Sunday, December 19, 2021

[COMAYAGUA] Honduras' Ex


If La Ceiba claims to be Honduras’ girlfriend, then Comayagua can say that it has been Honduras’ ex. Ex-capital, that is. Located closer to Tegucigalpa, it is sort of in the middle of the highway plying the present capital and the economic backbone of the country, San Pedro Sula. Given its strategic location at the middle, I decided that I should designate it as a pitstop, not necessarily for tourism but just to rest. And so, what is there to see in Comayagua? Well, there’s a cathedral. Hooray, cathedral.


That’s all I saw there. It’s at the plaza and serves as the center of community life, as always. Comayagua is known to be THE city in Honduras with the best-preserved Spanish colonial architecture. As with many other small Hispanic towns, you will see cobblestoned alleys here as well as some old houses subscribing to that common colonial era theme, pastel colors and all. As for the church, it does have a rather simple façade, which makes me wonder if it’s more grandiose inside.


I guess I’ll never know because I didn’t even bother to go inside anymore. It is said to have been built in the mid 1500’s, making it one of the oldest in the country. Anyway, transferring of capital cities! What gives? It seemed like a common trend in Central America for various reasons but mostly political for many. Remember how Guatemala City became the capital after Antigua was leveled by a volcanic eruption? Natural causes. Remember how Managua became the capital perhaps to veer away from the rivalry of Granada and León? Historical. As for Honduras, everything seemed to be political.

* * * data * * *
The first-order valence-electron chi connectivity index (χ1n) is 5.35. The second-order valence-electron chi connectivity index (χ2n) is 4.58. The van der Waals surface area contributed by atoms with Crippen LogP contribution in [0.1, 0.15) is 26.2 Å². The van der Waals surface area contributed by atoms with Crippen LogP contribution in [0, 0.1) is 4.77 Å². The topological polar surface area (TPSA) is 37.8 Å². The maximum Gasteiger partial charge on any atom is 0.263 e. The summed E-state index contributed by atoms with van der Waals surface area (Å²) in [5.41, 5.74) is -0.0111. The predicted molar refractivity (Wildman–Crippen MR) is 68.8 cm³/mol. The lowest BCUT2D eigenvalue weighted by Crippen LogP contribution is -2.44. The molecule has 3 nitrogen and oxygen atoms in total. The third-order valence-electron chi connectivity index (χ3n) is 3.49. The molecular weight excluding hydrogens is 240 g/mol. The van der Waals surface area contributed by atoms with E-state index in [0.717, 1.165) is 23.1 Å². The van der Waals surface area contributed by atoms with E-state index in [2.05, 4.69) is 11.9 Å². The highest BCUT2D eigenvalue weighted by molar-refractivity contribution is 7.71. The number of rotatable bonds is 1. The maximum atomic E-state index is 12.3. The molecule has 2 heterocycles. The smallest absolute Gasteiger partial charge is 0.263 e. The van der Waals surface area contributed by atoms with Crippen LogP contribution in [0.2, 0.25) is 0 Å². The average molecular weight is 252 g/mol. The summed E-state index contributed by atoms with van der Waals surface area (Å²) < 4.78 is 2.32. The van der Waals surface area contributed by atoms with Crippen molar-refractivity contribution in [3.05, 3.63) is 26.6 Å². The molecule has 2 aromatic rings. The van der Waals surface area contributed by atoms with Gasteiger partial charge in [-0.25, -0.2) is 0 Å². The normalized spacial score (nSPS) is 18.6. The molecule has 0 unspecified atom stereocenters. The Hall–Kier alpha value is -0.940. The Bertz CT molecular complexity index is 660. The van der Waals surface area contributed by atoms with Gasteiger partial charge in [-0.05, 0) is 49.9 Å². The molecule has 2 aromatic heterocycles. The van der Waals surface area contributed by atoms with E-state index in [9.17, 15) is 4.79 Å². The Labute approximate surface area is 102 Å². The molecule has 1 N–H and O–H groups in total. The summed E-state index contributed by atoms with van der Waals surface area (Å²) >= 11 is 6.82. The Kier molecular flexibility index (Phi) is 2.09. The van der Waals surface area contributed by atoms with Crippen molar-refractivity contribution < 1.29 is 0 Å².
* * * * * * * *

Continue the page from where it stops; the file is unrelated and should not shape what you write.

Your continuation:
From what I understood, two opposing factions resulting from the struggle for independence from Spain took camp in Tegus and Comayagua. Eventually, the latter lost that political battle and Tegucigalpa became the capital. Perhaps what Tegus will never have, though, is the splendor of Comayagua’s rich colonial history, but then again when you are establishing a new republic that’s the very thing you try to abolish for the sake of nation building. And so, Comayagua lost its importance.


But it’s probably going to be prominent again now that the new Palmerola Airport has been opened to the public. The plan is to turn it into the country’s primary gateway, diverting traffic from the geographically dangerous Toncontín Airport in Tegus to Pamerola’s relatively flatter terrain. But isn’t San Pedro Sula’s airport the main air hub of the country? I don’t know. But whatever. Unless they make going to and coming from that new airport more accessible, it’ll probably take some time for people to get used to it. But yeah, at least it can be the start of Comayagua’s resurgence, fingers crossed.


I mean, the town can always bank on its history as a tourist draw. I believe it also has a lot to offer as far as nature tripping is concerned. As for me, I was just bored stiff there for a day or two, which did not pose that big of a problem for me because it was a chillax pitstop anyway. But yeah, to be totally blunt about it, there was nothing much to see for me. The colonial Spanish architecture, I’ve already seen many times somewhere else.

[COMAYAGUA] Honduras' Ex

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